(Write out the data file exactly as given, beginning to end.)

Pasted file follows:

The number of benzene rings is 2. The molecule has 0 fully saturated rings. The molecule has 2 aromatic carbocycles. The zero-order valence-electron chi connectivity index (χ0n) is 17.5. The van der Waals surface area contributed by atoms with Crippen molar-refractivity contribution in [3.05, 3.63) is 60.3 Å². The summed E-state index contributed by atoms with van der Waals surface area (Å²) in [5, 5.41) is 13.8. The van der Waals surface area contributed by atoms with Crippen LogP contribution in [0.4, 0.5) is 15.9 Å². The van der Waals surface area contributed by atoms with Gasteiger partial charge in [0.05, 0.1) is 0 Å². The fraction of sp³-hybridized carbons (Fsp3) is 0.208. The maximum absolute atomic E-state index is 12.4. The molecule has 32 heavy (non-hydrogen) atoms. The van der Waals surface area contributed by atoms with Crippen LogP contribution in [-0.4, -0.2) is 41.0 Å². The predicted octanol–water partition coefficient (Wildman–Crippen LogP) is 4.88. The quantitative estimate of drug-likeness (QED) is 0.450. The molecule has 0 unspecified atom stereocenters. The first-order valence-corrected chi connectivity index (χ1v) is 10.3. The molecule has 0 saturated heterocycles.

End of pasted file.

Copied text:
The number of benzene rings is 2. The molecule has 0 fully saturated rings. The molecule has 2 aromatic carbocycles. The zero-order valence-electron chi connectivity index (χ0n) is 17.5. The van der Waals surface area contributed by atoms with Crippen molar-refractivity contribution in [3.05, 3.63) is 60.3 Å². The summed E-state index contributed by atoms with van der Waals surface area (Å²) in [5, 5.41) is 13.8. The van der Waals surface area contributed by atoms with Crippen LogP contribution in [0.4, 0.5) is 15.9 Å². The van der Waals surface area contributed by atoms with Gasteiger partial charge in [0.05, 0.1) is 0 Å². The fraction of sp³-hybridized carbons (Fsp3) is 0.208. The maximum absolute atomic E-state index is 12.4. The molecule has 32 heavy (non-hydrogen) atoms. The van der Waals surface area contributed by atoms with Crippen LogP contribution in [-0.4, -0.2) is 41.0 Å². The predicted octanol–water partition coefficient (Wildman–Crippen LogP) is 4.88. The quantitative estimate of drug-likeness (QED) is 0.450. The molecule has 0 unspecified atom stereocenters. The first-order valence-corrected chi connectivity index (χ1v) is 10.3. The molecule has 0 saturated heterocycles.